For many, the real revelation of the show was the performance of Lukas Nelson, who was his father’s right-hand man. The elder singer turned the mic over to him after three songs asking him to play “Texas Flood.” Lukas delivered a soulful telling of the blues standard and showed his own guitar chops on a Fender Telecaster.

Later, he channeled his father’s reedy voice in his own “Just Outside of Austin” and the heartbreaking “(Forget About) Georgia.” The icing on the cake was hearing him say “Take it, Dad,” as he threw his father a solo. Toward the end of the night, they delivered a chilling duet on Pearl Jam’s “Just Breathe.”

Willie Nelson and his son Lukas perform on Monday, May 22, 2023, at the Bluestem Amphitheater in Moorhead.
Alyssa Goelzer/The Forum

The only remaining member of the classic Family band that backed Willie for years is Mickey Raphael, whose harmonica has peppered tunes for 50-plus years. It’s a coupling that shouldn’t make sense on paper but hearing it live seems natural. Even on the ballad “Always on My Mind,” Raphael’s harp underscored Nelson’s haunting phrasing.


Willie has always had a good sense of humor (when he got into trouble for back taxes in 1990 he released the album “The IRS Tapes: Who’ll Buy My Memories?”) and he showed it Monday night with his kiss off to record executives, “Write Your Own Songs.” Closing the night with Mac Davis’ ode to self-adoration, “It’s Hard to be Humble,” was another nice touch.

Still, some of the songs took on a deeper resonance Monday night. This was Willie’s first show in Fargo-Moorhead since playing Newman Outdoor Field 20 years ago, and his most recent regional show was at WE Fest in 2011. His Tuesday night concert will certainly be his last, and that brought a sense of self-reflection to some of the songs, like “Funny How Time Slips Away” and the lyrics, “I gotta go now/ Guess I'll see you around/ Don't know when though/ Never know when I'll be back in town.”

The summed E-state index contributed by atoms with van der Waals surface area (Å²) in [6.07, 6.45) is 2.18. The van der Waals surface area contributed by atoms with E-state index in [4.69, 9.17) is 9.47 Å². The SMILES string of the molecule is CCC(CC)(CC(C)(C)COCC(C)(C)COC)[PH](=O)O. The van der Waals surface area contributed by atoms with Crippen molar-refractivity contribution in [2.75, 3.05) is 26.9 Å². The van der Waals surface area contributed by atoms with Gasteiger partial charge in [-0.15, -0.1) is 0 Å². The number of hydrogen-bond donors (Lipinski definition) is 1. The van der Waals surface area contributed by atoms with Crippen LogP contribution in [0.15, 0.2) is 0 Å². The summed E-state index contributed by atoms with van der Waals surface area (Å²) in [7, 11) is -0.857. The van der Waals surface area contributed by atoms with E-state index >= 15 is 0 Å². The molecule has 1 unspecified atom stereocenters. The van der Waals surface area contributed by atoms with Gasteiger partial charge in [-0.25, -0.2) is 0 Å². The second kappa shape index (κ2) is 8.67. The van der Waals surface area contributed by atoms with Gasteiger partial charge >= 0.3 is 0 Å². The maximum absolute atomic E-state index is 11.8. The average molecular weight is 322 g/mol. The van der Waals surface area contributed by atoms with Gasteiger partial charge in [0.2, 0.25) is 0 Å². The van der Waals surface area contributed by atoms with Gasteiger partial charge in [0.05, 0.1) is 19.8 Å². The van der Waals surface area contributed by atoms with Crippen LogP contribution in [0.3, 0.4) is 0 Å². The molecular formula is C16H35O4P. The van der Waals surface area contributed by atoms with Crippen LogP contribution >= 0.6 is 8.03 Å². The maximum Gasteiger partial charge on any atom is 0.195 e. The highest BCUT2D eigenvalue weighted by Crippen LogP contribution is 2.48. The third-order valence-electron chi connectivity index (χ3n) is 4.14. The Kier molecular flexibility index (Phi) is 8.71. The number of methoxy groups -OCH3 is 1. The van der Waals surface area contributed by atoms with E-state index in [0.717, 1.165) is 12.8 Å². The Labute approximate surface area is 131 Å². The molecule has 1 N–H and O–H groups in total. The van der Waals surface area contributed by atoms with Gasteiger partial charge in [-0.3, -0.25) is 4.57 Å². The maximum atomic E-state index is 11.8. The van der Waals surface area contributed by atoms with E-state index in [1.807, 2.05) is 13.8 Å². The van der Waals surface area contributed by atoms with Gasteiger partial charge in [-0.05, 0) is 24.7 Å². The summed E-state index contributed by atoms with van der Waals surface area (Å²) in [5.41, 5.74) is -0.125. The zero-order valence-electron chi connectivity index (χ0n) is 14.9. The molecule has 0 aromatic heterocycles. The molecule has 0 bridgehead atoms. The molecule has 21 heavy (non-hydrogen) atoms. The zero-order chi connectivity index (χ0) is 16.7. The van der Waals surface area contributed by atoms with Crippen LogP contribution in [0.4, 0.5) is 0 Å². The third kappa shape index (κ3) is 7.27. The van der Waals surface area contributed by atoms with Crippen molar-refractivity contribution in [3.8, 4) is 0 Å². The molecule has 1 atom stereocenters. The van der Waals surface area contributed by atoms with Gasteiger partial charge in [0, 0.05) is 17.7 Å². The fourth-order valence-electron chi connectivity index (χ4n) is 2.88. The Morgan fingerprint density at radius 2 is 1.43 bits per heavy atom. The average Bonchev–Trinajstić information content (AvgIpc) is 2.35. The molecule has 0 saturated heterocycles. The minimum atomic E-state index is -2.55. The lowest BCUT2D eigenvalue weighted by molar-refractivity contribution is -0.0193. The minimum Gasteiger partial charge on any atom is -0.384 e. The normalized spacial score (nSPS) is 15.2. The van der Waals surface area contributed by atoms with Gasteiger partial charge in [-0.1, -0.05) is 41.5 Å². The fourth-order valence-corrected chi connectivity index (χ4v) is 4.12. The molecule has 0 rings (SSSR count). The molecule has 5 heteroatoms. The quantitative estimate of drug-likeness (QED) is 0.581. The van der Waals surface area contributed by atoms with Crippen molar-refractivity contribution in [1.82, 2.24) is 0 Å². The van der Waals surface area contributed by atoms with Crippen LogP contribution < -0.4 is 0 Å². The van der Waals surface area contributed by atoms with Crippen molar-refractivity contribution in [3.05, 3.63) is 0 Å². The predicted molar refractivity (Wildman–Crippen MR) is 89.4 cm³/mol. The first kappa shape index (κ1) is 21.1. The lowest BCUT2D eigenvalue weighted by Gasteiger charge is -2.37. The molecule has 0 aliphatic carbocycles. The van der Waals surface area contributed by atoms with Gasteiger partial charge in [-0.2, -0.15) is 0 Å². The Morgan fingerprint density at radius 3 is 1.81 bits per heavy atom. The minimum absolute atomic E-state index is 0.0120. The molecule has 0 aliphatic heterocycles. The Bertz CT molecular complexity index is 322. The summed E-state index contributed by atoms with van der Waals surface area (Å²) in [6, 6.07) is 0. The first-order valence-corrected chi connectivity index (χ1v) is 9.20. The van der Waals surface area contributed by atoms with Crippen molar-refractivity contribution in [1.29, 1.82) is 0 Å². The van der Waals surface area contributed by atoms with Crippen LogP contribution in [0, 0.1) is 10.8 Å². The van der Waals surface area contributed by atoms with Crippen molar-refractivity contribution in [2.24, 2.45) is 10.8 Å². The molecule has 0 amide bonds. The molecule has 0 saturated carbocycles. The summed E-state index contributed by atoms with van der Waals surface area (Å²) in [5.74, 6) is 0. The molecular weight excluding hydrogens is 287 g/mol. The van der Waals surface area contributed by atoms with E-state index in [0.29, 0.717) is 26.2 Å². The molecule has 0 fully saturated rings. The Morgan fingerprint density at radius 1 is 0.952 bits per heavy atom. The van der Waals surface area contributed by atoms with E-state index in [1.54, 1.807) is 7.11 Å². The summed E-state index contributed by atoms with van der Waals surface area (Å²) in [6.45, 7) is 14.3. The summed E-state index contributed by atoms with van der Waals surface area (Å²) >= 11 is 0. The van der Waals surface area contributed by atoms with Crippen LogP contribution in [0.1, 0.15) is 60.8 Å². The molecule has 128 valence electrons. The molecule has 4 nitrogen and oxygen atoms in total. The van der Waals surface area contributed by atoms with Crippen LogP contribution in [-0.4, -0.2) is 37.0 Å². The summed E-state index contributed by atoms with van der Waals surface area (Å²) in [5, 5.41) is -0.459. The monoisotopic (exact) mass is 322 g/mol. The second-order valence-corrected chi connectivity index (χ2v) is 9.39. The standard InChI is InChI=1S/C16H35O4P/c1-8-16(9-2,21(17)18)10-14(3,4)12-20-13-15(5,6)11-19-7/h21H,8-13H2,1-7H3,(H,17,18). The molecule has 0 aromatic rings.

Willie Nelson and his signature guitar, Trigger, on Monday, May 22, 2023 at the Bluestem Amphitheater in Moorhead.
Alyssa Goelzer/The Forum

Willie is not performing like the end is in sight. While he sat for the whole show, he played with energy and was engaged with the crowd, often pointing or waving back at fans.

Back in the day, he would swap bandannas and hats with fans in the crowd and even gamely pose in the background as fans took selfies in front of the stage. That’s not happening much now, and while he did throw his hat and bandanna into the audience at the end of the night, he didn’t slap hands or sign autographs. The lack of personal interaction extended to the stage as even all of the road crew were masked up.

No one seemed to mind. Keep Willie safe and healthy and playing well.

He may not age like a fine wine, but he still shines.

GALLERY: More from the first of Willie Nelson's two nights in Moorhead

For 20 years John Lamb has covered art, entertainment and lifestyle stories in the area for The Forum.